While I’m a big fan of LED lighting, the quality of LEDs largely depends on multiple factors!
A joint study by Pennsylvania State University and Soraa found that test subjects widely preferred violet-based LEDs of CRI 97 over typical blue-based LED with CRI of 85. Test subjects were asked their preference when viewing color and white objects under the two different light sources. The results were published on the Lighting Research & Technology academic website.
Using 48 participants in a carefully controlled psychophysical experiment, the study compared the perception of colored objects, a white shirt, human skin, and teeth under the two sources. The participants largely preferred the violet-based LEDs over the blue in both the colored and white objects.
Without question, developments that go beyond the CRI metric, like whiteness, can influence consumer preference. This realization has pushed LED vendors like Philips Lumileds, Luminus Devices, and Soraa to test new LED formulations for better white rendering.
The research also demonstrates that light quality should be considered as important as efficacy in light sources. For many consumers and retailers, they do not want to sacrifice excellent light quality for economic and environmental benefits.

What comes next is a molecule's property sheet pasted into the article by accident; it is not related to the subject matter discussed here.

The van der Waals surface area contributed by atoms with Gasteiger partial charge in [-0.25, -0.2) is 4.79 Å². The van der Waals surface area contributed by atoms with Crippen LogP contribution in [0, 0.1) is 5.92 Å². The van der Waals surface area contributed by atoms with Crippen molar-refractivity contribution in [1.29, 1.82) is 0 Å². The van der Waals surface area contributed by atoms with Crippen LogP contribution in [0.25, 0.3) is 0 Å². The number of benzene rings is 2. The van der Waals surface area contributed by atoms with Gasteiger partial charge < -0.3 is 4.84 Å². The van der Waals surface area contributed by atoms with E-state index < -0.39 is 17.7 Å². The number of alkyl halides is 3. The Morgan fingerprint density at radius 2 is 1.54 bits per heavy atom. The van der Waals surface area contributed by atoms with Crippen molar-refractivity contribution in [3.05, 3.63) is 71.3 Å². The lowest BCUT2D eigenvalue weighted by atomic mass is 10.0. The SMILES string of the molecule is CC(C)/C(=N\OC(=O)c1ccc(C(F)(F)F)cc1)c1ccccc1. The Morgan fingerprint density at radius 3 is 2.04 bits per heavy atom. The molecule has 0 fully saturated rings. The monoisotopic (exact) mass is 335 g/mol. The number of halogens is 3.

Who wants to save on the energy bill if the light quality is poor and unattractive?
As pointed out by Illumination Engineering Society (IES), the commonly used Color Rendering Index (CRI) metric is not entirely adequate to measure the light quality of LEDs. And while we wait for an improved color fidelity metric, a metric on whiteness rendering does not even exist! Fortunately, IES is beginning to look at whiteness and improve the understanding and metrics for both white and color.